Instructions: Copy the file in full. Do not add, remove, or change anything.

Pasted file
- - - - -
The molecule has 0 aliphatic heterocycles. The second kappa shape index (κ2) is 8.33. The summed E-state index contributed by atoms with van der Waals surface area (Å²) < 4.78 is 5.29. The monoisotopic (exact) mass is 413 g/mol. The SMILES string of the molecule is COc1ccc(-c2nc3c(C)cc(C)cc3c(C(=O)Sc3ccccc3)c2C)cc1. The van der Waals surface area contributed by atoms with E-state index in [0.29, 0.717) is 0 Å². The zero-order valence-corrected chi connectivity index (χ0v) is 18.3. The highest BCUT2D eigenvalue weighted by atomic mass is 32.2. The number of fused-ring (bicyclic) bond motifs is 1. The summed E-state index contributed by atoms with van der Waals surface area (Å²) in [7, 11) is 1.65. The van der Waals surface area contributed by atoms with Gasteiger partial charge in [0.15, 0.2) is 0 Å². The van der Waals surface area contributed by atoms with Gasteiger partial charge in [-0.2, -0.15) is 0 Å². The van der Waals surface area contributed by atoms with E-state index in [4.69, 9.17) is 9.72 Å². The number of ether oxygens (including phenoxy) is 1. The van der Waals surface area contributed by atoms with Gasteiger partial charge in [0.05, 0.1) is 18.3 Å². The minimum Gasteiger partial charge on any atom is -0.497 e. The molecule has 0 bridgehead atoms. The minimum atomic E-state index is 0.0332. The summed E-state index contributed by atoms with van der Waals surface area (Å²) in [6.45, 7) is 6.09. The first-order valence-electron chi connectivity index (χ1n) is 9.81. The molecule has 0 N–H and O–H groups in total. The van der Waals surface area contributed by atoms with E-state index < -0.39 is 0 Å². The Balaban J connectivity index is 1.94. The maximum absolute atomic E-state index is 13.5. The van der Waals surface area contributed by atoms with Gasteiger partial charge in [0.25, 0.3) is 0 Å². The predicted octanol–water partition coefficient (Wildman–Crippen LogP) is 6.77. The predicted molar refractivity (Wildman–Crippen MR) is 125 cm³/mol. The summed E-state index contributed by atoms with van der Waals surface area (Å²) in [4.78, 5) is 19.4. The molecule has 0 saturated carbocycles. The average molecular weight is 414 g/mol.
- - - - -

The molecule has 0 aliphatic heterocycles. The second kappa shape index (κ2) is 8.33. The summed E-state index contributed by atoms with van der Waals surface area (Å²) < 4.78 is 5.29. The monoisotopic (exact) mass is 413 g/mol. The SMILES string of the molecule is COc1ccc(-c2nc3c(C)cc(C)cc3c(C(=O)Sc3ccccc3)c2C)cc1. The van der Waals surface area contributed by atoms with E-state index in [0.29, 0.717) is 0 Å². The zero-order valence-corrected chi connectivity index (χ0v) is 18.3. The highest BCUT2D eigenvalue weighted by atomic mass is 32.2. The number of fused-ring (bicyclic) bond motifs is 1. The summed E-state index contributed by atoms with van der Waals surface area (Å²) in [7, 11) is 1.65. The van der Waals surface area contributed by atoms with Gasteiger partial charge in [0.15, 0.2) is 0 Å². The van der Waals surface area contributed by atoms with Gasteiger partial charge in [-0.2, -0.15) is 0 Å². The van der Waals surface area contributed by atoms with E-state index in [4.69, 9.17) is 9.72 Å². The number of ether oxygens (including phenoxy) is 1. The van der Waals surface area contributed by atoms with Gasteiger partial charge in [0.05, 0.1) is 18.3 Å². The minimum Gasteiger partial charge on any atom is -0.497 e. The molecule has 0 bridgehead atoms. The minimum atomic E-state index is 0.0332. The summed E-state index contributed by atoms with van der Waals surface area (Å²) in [6.45, 7) is 6.09. The first-order valence-electron chi connectivity index (χ1n) is 9.81. The molecule has 0 N–H and O–H groups in total. The van der Waals surface area contributed by atoms with E-state index < -0.39 is 0 Å². The Balaban J connectivity index is 1.94. The maximum absolute atomic E-state index is 13.5. The van der Waals surface area contributed by atoms with Gasteiger partial charge in [0.25, 0.3) is 0 Å². The predicted octanol–water partition coefficient (Wildman–Crippen LogP) is 6.77. The predicted molar refractivity (Wildman–Crippen MR) is 125 cm³/mol. The summed E-state index contributed by atoms with van der Waals surface area (Å²) in [4.78, 5) is 19.4. The molecule has 0 saturated carbocycles. The average molecular weight is 414 g/mol.